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Greater Nashville Heart Walk invites participants to reconnect for heart health

The American Heart Association encourages Greater Nashville residents to boost mental and physical health while funding community wellness.


https://www.heart.org/en copyright American Heart Association

The American Heart Association, the leading voluntary health organization focused on heart and brain health for all, is inviting Nashville area residents back to the Greater Nashville Heart Walk to boost physical and mental health through healthy habits while supporting their lifesaving mission.


Walkers will enjoy free Hands Only CPR training, blood pressure screenings, Top Dog contest and Pawlympics for furry friends, a Memorial Wall where participants can honor those lost to heart disease and stroke, Kids Zone with fun activities for the whole family and more.


Survivors of heart disease and stroke will receive a red or white cap to honor their journey. Child survivors will receive a special “superhero” cape. Survivors will also have a 1-mile route with a Survivor’s Lane at the finish line where they can ring the bell to celebrate their achievement.


WHERE: Vanderbilt Lot N (Lot 74), 2935-2979 Dudley Avenue, Nashville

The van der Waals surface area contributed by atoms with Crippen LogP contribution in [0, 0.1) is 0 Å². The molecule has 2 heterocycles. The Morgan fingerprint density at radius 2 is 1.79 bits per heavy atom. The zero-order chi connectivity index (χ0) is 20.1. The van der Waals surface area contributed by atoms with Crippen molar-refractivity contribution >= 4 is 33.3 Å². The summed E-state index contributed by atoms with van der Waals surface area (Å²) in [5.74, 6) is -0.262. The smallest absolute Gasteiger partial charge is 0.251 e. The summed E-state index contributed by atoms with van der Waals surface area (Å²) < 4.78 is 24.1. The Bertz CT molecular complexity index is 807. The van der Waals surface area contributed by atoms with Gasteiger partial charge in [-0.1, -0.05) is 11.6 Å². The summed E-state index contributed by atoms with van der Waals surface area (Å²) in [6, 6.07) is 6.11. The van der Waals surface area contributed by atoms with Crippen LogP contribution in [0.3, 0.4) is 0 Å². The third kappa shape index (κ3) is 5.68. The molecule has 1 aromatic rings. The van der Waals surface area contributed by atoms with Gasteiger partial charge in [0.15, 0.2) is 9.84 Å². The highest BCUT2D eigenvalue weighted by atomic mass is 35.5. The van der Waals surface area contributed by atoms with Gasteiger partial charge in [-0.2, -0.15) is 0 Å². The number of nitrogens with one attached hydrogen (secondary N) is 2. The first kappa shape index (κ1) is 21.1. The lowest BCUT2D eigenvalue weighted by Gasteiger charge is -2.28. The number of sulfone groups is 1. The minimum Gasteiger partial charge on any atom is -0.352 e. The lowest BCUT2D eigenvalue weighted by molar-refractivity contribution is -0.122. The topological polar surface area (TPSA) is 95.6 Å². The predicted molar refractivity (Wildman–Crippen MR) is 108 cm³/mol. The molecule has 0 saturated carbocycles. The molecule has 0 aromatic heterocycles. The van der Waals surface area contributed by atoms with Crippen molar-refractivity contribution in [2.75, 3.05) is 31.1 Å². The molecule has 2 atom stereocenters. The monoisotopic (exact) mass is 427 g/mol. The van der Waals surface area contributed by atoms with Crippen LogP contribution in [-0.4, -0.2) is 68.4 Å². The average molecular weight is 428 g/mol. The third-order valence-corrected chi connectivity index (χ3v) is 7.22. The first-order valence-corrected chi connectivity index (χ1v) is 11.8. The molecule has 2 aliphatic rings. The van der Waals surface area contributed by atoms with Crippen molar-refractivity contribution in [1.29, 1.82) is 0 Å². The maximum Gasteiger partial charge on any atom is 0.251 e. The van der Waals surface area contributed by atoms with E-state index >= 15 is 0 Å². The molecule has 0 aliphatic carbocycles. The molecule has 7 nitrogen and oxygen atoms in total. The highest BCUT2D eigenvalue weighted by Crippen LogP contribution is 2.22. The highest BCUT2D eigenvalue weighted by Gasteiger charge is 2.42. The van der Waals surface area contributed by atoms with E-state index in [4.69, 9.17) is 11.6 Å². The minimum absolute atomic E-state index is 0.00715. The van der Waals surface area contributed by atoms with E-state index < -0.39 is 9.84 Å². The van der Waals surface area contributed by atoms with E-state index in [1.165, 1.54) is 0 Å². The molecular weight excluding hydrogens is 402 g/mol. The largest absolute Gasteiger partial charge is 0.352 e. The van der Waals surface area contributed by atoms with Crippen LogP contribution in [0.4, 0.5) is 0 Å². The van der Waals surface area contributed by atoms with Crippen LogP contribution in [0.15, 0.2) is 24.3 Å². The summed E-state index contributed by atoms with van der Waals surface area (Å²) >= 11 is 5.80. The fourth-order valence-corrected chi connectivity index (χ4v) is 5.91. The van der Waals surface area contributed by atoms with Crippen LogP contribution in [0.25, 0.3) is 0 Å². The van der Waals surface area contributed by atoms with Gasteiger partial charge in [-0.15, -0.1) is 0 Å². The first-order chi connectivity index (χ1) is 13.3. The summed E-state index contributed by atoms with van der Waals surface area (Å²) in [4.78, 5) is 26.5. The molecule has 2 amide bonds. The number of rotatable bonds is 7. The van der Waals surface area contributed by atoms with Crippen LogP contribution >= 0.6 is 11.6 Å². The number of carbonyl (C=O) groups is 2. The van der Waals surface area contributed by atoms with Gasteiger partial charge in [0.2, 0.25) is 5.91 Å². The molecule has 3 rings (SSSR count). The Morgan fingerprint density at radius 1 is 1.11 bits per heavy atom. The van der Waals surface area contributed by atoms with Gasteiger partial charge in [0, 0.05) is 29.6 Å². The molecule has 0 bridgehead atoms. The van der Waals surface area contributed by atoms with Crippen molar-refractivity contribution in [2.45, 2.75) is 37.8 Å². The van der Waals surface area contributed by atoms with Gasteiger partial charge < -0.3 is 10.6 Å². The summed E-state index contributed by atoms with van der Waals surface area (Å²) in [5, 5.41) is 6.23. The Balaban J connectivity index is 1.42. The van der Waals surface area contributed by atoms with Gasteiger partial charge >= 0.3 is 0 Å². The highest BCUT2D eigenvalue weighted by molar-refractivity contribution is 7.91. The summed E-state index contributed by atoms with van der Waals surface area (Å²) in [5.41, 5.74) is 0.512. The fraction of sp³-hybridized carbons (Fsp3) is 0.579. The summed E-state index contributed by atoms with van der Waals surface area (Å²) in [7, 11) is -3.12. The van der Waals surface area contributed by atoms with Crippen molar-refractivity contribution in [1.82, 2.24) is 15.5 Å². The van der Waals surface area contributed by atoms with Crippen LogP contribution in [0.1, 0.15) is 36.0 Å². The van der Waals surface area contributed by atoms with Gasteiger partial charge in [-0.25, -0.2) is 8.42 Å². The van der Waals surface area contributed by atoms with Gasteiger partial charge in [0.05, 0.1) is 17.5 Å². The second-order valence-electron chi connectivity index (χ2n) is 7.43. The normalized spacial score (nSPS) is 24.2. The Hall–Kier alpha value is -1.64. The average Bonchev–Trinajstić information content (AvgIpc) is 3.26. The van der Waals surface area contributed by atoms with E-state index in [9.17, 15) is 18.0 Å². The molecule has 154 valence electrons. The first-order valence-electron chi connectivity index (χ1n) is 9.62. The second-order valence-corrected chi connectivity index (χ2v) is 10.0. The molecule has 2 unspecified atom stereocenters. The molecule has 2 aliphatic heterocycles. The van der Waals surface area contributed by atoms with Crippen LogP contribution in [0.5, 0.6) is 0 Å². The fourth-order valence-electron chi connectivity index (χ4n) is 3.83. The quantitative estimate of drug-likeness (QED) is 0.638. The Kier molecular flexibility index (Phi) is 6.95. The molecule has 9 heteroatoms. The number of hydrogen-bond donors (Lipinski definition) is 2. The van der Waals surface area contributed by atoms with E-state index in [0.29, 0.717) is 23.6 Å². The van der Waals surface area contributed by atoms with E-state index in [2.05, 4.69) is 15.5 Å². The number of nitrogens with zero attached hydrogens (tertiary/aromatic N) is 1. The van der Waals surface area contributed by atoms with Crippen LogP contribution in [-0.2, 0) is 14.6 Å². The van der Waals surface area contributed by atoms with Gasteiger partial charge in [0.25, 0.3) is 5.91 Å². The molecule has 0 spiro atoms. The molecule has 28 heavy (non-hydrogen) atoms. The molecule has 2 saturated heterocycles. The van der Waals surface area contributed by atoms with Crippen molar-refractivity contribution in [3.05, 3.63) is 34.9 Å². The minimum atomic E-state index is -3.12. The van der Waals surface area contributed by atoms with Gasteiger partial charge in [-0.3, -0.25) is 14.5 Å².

WHEN: Saturday, October 1, 2022 (Activities begin at 8 a.m. The walk kicks off at 9:30 a.m.)

WHO: Local company and community teams, sponsors and American Heart Association volunteers, as well as heart disease and stroke survivors.


MORE: Visit www.nashvilleheartwalk.org to learn more.


About the American Heart Association

The American Heart Association is a relentless force for a world of longer, healthier lives. We are dedicated to ensuring equitable health in all communities. Through collaboration with numerous organizations, and powered by millions of volunteers, we fund innovative research, advocate for the public’s health and share lifesaving resources. The Dallas-based organization has been a leading source of health information for nearly a century. Connect with us on heart.org, Facebook, Twitter or by calling 1-800-AHA-USA1.

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